Anonymous said…
I see lots of comments about Government being too pro business but talk to business and they have different views.

As a example for the last two years multinationals have been hit with extra 15% remittance tax on profits (so real tax rate has gone up not down).
STOP THE PRESS....something is actually this governments fault !!!!

For nearly six years all I have heard is that everything is every one elses fault. Usually past governments, past politicins, unionists, busines, Australia & New Zealand, colonialists... But never governments actual fault despite having had absolute power for nearly six years.

Oh hang on, just re-read the article - government is not accepting responsibility its just Croz suggesting they might be at fault here....
Have they really explored all other means to resolve the problem?

Here are some alternatives already tried by the unions

1- They could take the Regime to Court.
Sorry that’s not allowed.
2- They could hold a meeting to discuss it
Sorry that is not allowed
3- They could hold a press conference and have their views reported in the press.
Sorry there is media self censorship.
4- They could hold a march through the streets of Suva.
Sorry that is not allowed.
5- They could place some adverts in the newspapers
Sorry the papers don’t run adverts that have a contrary view to the regime
6- They could organize a visit from the ILO to talk to government
Sorry the ILO got expelled
7- They could have a meeting with Bainimarama
Sorry that leads to a beating and a hospital visit
8- They could go to China for a Labor meeting
Sorry Nadi immigration won’t let them catch their flight
9- They could hold a strike
Sorry that is not allowed
10- They could invite the Australians unions to Fiji to talk to the regime
Sorry they were not allowed to leave the airport.

Croz, here are 10 ideas the unions have already tried. Every single one was stopped by the regime. I bow down to your wisdom and would like to hear what other means they could use to resolve this dispute.
Crosbie Walsh said…
@ Graham .... Nothing. They did all they could to argue their case. The only other option open to them —and I suggested this in an earlier article — is to present their case to the Constitution Commission, and wait. The 2014 elections are now less than two years away, and I doubt any incoming government will uphold the 2011 Essential Industries Decree. I also made the point that whatever action they take, they cannot force government to change its stance and there is a possibility the Constitution Dialogue process could be derailed, which would be a catastrophe. Not a neat option, I confess, but at least 15,000 jobs will not be at stake, and they would win the respect of the wider community.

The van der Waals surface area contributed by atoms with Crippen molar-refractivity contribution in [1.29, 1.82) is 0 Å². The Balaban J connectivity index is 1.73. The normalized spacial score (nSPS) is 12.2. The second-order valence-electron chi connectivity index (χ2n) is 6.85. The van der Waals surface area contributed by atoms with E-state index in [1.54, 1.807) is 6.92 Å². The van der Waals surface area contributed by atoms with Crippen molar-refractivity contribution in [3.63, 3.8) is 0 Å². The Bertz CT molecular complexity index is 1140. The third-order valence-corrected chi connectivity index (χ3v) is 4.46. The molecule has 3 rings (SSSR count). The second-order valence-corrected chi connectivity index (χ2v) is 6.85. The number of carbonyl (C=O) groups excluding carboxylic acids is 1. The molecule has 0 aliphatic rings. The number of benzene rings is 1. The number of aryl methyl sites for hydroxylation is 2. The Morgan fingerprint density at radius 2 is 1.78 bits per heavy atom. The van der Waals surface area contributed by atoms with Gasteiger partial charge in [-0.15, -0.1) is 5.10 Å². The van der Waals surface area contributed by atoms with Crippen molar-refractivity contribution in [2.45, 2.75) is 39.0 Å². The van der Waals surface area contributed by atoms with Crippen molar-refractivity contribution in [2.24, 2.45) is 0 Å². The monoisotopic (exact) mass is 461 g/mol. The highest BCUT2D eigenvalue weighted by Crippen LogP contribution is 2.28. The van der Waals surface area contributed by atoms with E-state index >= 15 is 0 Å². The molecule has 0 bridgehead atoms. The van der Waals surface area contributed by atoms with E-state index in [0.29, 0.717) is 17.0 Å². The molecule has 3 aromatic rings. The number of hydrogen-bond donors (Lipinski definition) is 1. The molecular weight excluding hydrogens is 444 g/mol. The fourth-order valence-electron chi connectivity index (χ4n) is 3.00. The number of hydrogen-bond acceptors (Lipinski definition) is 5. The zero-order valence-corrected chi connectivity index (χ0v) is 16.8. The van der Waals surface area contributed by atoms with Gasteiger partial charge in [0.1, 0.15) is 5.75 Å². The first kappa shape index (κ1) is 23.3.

Anonymous said…
so again we finally accept that this regime is not about consultation and accountbility, it is only about it's own survival and requires the compliance of all fijians. Now they expect coooperation? They clearly think that people have short memories. I will take every opportunity to remind them. They created the decrees, they cannot pass off any blame on to anyone.I for one have had enough ofbeing lectured and spoken at by Bainimarama
Lovo Len 1 said…
'I doubt any incoming government will'.... lets just stop you there shall have no idea what the next government will be prepared or not prepared to do with the military omminously hovering around demanding all submit to their legacy of decrees and the very real threat that their presence implies. We only have to wait for some brave new government to create a juducial inquiry into the behaviour and processes of this junta to see what will happen even if they accept(which i don't) that will abide by an immunity provision and no charges are laid. This regime, their appointees, allies and cronies will never want to come to light, what they have been up to whilst being protected by the most oppressive decrees Fiji has ever seen.

I disagree with just about every point you make.

1- "I doubt any incoming government will uphold the 2011 Essential Industries Decree"
What happens if a Bainimarama or Khaiyum led party wins the election. Do you really think they will repeal this decree?

2- "I also made the point that whatever action they take, they cannot force government to change its stance"
They seem to be having a degree of success. Bainimarama has announced a review of all the labour laws. So perhaps, just perhaps this sort of pressure does work with the dictator.

3- "Not a neat option, I confess, but at 15,000 jobs will not be at stake, and they would win the respect of the wider community."

This is a much inflated number of jobs at stake but I agree any job lost because of the regime’s intransigence is tragic. This has come about solely because the government writes decrees in isolation without even checking to see whether they contravene agreements signed by Fiji.

The reality of the situation is that the Congress is obliged to remove the GSP benefits to Fiji if the country is in contravention of basic labour rights. It will make no difference to the current process if the Unions step back.

4- If you are so concerned with the jobs of workers in Fiji, why did you keep so quiet when Fiji Water laid off 150 workers last year. That was as a direct result of the regime imposing a 15 cent per litre tax on Fiji Water. I don’t remember hearing you or Graham Davis criticizing the regime over a policy that cost 150 workers and their families their livelihoods.